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The mercurial nature of our midwestern weather patterns aside, it is still fall. It is the season of the oven: the almighty, gravitational center of the kitchen, if not the home. Gourds of every color and variety are piled up like small mountain ranges at the grocery store.

It’s the season of butter and brown sugar, when soul-enriching, belt-stretching foodstuffs are in abundance, and we take time to reflect on our family and traditions. Mind you, a good portion of this will take place over Zoom, en-masked and six feet apart for good measure, but the capital-P Point is I’ve been thinking about tradition.

“What a loaded term!” You might say, and that’s fair. Traditions are vast, differing from place to place, person to person, culture to culture. In our family food is central, and passed down the line. It used to be that my grandmother did all of the cooking. None of us were allowed in the kitchen—it was her domain. God help you should you transgress by snacking before dinner.

Nowadays, I do all of the cooking. Working with a sort of hybrid midwestern/southern style of cuisine. I don’t do turkey—I roast a chicken. I kept the mashed potatoes, but dropped the casserole and ham wraps. Tossed in creamed spinach and collard greens, as well as a healthy dose of corn bread. That means two baking tins, as a start.

I also bring the wine. My grandmother stockpiled white zinfandel Barefoot and Franzia magnums. My mother is taken with juicy, playful Argentinian wines. I try not to be too picky, but am myself a lover of snappy, energetic whites—new or old world—and the occasional oddball, esoteric red. Bonus points if they are sustainable, organic or *makes me sweat* biodynamic.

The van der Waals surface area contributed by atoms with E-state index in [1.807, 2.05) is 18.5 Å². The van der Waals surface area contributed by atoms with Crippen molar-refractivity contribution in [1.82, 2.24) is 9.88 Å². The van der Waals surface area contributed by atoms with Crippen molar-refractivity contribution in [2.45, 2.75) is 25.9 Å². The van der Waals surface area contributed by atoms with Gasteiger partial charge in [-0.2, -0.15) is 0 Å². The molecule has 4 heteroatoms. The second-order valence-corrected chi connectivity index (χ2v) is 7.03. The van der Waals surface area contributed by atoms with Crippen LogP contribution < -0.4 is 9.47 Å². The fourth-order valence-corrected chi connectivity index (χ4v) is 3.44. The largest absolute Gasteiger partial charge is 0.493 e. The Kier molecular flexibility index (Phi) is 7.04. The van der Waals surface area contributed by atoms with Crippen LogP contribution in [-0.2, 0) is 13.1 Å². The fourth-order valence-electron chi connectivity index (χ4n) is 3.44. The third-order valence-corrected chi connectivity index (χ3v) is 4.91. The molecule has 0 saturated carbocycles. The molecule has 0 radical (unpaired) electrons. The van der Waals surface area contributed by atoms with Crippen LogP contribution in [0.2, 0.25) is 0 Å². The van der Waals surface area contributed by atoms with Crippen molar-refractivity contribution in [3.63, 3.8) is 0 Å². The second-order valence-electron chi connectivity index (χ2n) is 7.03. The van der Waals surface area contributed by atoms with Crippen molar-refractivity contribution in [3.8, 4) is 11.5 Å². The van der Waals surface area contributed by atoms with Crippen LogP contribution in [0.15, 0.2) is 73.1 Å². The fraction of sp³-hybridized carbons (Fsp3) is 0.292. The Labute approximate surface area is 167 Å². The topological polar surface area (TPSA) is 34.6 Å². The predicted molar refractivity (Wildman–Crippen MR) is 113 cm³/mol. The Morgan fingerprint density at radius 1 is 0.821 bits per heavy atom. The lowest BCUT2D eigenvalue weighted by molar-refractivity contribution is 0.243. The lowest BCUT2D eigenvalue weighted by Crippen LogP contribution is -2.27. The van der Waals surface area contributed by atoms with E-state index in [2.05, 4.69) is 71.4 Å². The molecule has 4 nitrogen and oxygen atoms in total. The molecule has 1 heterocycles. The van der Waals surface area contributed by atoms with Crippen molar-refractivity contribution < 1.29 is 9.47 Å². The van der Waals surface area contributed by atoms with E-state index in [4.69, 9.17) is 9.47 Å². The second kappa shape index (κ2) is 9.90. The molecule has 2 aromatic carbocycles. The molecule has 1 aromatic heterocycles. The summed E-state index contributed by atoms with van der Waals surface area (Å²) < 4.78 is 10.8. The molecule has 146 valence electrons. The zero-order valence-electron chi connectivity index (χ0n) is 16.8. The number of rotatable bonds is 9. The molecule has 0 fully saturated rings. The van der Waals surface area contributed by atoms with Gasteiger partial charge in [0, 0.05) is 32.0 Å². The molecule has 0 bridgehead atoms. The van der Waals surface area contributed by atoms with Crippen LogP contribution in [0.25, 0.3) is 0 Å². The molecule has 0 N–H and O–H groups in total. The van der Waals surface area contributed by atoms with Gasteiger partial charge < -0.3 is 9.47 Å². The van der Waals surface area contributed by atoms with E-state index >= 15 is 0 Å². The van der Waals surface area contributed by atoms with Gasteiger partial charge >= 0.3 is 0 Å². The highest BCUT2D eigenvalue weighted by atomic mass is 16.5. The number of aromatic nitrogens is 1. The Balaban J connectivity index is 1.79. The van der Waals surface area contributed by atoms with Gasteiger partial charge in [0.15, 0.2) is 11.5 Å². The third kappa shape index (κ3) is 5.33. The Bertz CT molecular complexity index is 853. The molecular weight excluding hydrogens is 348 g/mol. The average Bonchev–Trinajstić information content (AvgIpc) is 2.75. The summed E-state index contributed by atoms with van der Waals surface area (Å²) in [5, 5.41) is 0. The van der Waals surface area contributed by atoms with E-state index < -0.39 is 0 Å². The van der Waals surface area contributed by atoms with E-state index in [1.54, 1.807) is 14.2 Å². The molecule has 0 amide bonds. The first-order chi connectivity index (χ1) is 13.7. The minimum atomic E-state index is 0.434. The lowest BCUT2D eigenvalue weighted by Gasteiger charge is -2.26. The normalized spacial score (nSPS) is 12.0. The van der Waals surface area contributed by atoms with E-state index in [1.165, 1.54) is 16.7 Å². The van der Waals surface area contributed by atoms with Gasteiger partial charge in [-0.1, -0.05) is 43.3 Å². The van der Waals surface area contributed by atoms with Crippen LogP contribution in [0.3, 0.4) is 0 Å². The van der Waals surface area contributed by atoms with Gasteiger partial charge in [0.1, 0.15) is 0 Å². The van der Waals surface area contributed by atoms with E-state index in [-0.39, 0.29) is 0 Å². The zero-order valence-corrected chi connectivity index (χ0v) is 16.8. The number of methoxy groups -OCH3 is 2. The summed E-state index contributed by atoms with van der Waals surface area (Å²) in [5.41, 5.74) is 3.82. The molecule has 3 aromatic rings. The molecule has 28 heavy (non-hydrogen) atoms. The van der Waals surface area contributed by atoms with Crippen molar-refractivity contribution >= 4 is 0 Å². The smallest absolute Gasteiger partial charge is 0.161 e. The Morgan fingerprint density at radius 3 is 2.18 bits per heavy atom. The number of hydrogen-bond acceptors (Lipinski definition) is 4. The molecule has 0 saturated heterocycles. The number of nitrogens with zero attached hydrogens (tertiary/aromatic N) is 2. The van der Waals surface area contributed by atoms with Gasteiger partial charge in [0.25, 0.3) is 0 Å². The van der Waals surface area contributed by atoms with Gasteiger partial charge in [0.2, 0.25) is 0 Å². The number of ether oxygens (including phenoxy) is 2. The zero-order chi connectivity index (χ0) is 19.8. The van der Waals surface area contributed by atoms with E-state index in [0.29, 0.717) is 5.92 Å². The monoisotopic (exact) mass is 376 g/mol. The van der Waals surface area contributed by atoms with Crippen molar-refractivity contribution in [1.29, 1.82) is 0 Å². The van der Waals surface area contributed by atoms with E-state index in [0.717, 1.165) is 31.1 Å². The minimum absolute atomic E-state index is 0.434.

All that is to say, every year I’ve got my work cut out for me: matching up everyone’s tastes while trying to pair the food. This year, I have a few ideas:

2019 Minges Scheurebe Feinherb | 100% Scheurebe | Pfalz, Germany

What a dynamic bouquet! Dried peach and Thai basil! A hint of residual sugar sits behind a galvanizing acidity composed of underripe stone fruits, young rosemary, honeycomb, and more delicious peaches.

2016 Domaine Georges Descombes Régnié | 100% Gamay | Morgon, France

This bottle of Beaujolais has a mineral bent (earthy but not dirty). It’s subtle but acidic enough to pair, and presents a graceful structure with few tannins. Think underripe concord grapes beneath strawberry fruit leather.

2017 Wallner Eisenberg Blaufränkisch DAC | 100% Blaufränkisch | Sudburgenland, Austria

This little sipper exhibits traces of pepper, plum and blackberry, and maybe a hint of date. Enjoy the light body, smooth, mild tannins and pop of acidity.

2018 Langhe Style Nebbiolo | 100% Nebbiolo | Piedmont, Italy

This bottle has a brambly, herbaceous nose, with a playful hint of peppered red meat. Dried hard herbs, sour cherry, and raspberry are tightly compacted in a lean body full of flavor.

2018 Never Neverland Red Blend | Red Blend | Santa Barbara County, California

This wine features 40% Cabernet Sauvignon, 40% Petite Syrah, 10% Carignan, Syrah, and Grenache. Subtle violets and fresh leather, hints of clove, and anise show on the nose. It has a supple, luxurious body. All against a backdrop of cranberry, underripe blueberry, cola, and maybe even a dash of orange rind.

The Scheurebe is pairing with everything. The Blaufränkisch and Gamay are for Turkey legs and stuffing. The Nebbiolo is simply there to drink, and the Neverland blend is for cranberry sauce and candied yams.


Yours, H.J. Riles

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